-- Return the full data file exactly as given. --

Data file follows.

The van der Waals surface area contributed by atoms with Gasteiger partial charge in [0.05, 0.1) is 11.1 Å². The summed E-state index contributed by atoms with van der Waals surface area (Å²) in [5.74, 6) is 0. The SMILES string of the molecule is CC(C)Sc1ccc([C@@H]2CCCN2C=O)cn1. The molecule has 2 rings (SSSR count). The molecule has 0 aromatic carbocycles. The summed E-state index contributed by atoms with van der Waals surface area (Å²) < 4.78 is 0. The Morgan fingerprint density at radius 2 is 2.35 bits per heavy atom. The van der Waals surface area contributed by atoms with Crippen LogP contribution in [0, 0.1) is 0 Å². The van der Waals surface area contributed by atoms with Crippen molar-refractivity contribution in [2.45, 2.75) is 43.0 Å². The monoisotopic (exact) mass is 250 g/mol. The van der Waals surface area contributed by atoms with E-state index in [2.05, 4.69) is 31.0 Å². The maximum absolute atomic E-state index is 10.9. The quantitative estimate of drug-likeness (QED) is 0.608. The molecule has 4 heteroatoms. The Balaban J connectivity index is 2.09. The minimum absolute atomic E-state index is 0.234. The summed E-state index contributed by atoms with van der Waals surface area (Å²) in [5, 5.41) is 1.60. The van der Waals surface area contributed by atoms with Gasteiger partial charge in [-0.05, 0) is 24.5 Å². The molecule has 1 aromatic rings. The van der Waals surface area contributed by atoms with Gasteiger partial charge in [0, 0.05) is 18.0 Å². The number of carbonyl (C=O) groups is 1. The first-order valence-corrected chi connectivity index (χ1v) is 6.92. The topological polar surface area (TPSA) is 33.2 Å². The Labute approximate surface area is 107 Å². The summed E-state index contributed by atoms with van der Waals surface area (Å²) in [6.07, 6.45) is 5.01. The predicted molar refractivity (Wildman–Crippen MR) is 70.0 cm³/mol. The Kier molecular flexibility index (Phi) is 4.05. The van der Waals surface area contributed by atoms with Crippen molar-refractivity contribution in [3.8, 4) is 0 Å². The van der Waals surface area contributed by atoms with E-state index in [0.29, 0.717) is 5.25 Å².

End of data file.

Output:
The van der Waals surface area contributed by atoms with Gasteiger partial charge in [0.05, 0.1) is 11.1 Å². The summed E-state index contributed by atoms with van der Waals surface area (Å²) in [5.74, 6) is 0. The SMILES string of the molecule is CC(C)Sc1ccc([C@@H]2CCCN2C=O)cn1. The molecule has 2 rings (SSSR count). The molecule has 0 aromatic carbocycles. The summed E-state index contributed by atoms with van der Waals surface area (Å²) < 4.78 is 0. The Morgan fingerprint density at radius 2 is 2.35 bits per heavy atom. The van der Waals surface area contributed by atoms with Crippen LogP contribution in [0, 0.1) is 0 Å². The van der Waals surface area contributed by atoms with Crippen molar-refractivity contribution in [2.45, 2.75) is 43.0 Å². The monoisotopic (exact) mass is 250 g/mol. The van der Waals surface area contributed by atoms with E-state index in [2.05, 4.69) is 31.0 Å². The maximum absolute atomic E-state index is 10.9. The quantitative estimate of drug-likeness (QED) is 0.608. The molecule has 4 heteroatoms. The Balaban J connectivity index is 2.09. The minimum absolute atomic E-state index is 0.234. The summed E-state index contributed by atoms with van der Waals surface area (Å²) in [5, 5.41) is 1.60. The van der Waals surface area contributed by atoms with Gasteiger partial charge in [-0.05, 0) is 24.5 Å². The molecule has 1 aromatic rings. The van der Waals surface area contributed by atoms with Gasteiger partial charge in [0, 0.05) is 18.0 Å². The number of carbonyl (C=O) groups is 1. The first-order valence-corrected chi connectivity index (χ1v) is 6.92. The topological polar surface area (TPSA) is 33.2 Å². The Labute approximate surface area is 107 Å². The summed E-state index contributed by atoms with van der Waals surface area (Å²) in [6.07, 6.45) is 5.01. The predicted molar refractivity (Wildman–Crippen MR) is 70.0 cm³/mol. The Kier molecular flexibility index (Phi) is 4.05. The van der Waals surface area contributed by atoms with Crippen molar-refractivity contribution in [3.8, 4) is 0 Å². The van der Waals surface area contributed by atoms with E-state index in [0.29, 0.717) is 5.25 Å².